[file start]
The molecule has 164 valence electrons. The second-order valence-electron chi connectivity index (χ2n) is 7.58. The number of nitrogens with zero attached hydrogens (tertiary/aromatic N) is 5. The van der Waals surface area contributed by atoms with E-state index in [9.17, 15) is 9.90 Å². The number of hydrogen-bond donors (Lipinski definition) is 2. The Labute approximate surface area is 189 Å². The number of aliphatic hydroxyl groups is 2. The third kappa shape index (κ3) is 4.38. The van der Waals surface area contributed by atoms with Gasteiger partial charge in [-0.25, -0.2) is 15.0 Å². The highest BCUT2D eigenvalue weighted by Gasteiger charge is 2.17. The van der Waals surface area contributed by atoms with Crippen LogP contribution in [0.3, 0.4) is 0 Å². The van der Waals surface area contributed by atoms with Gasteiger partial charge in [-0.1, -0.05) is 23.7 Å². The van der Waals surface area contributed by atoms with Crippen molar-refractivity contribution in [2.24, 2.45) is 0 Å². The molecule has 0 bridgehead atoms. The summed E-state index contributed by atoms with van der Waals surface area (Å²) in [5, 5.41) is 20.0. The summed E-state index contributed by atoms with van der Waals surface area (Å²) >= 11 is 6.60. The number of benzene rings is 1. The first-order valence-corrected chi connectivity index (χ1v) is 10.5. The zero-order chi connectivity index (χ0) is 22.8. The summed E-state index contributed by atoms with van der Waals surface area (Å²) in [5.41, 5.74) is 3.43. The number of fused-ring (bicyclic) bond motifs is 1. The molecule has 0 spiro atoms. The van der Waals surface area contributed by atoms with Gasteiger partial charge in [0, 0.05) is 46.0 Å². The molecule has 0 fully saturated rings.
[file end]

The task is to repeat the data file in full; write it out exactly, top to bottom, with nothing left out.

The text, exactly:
The molecule has 164 valence electrons. The second-order valence-electron chi connectivity index (χ2n) is 7.58. The number of nitrogens with zero attached hydrogens (tertiary/aromatic N) is 5. The van der Waals surface area contributed by atoms with E-state index in [9.17, 15) is 9.90 Å². The number of hydrogen-bond donors (Lipinski definition) is 2. The Labute approximate surface area is 189 Å². The number of aliphatic hydroxyl groups is 2. The third kappa shape index (κ3) is 4.38. The van der Waals surface area contributed by atoms with Gasteiger partial charge in [-0.25, -0.2) is 15.0 Å². The highest BCUT2D eigenvalue weighted by Gasteiger charge is 2.17. The van der Waals surface area contributed by atoms with Crippen LogP contribution in [0.3, 0.4) is 0 Å². The van der Waals surface area contributed by atoms with Gasteiger partial charge in [-0.1, -0.05) is 23.7 Å². The van der Waals surface area contributed by atoms with Crippen molar-refractivity contribution in [2.24, 2.45) is 0 Å². The molecule has 0 bridgehead atoms. The summed E-state index contributed by atoms with van der Waals surface area (Å²) in [5, 5.41) is 20.0. The summed E-state index contributed by atoms with van der Waals surface area (Å²) >= 11 is 6.60. The number of benzene rings is 1. The first-order valence-corrected chi connectivity index (χ1v) is 10.5. The zero-order chi connectivity index (χ0) is 22.8. The summed E-state index contributed by atoms with van der Waals surface area (Å²) in [5.41, 5.74) is 3.43. The number of fused-ring (bicyclic) bond motifs is 1. The molecule has 0 spiro atoms. The van der Waals surface area contributed by atoms with Gasteiger partial charge in [0, 0.05) is 46.0 Å². The molecule has 0 fully saturated rings.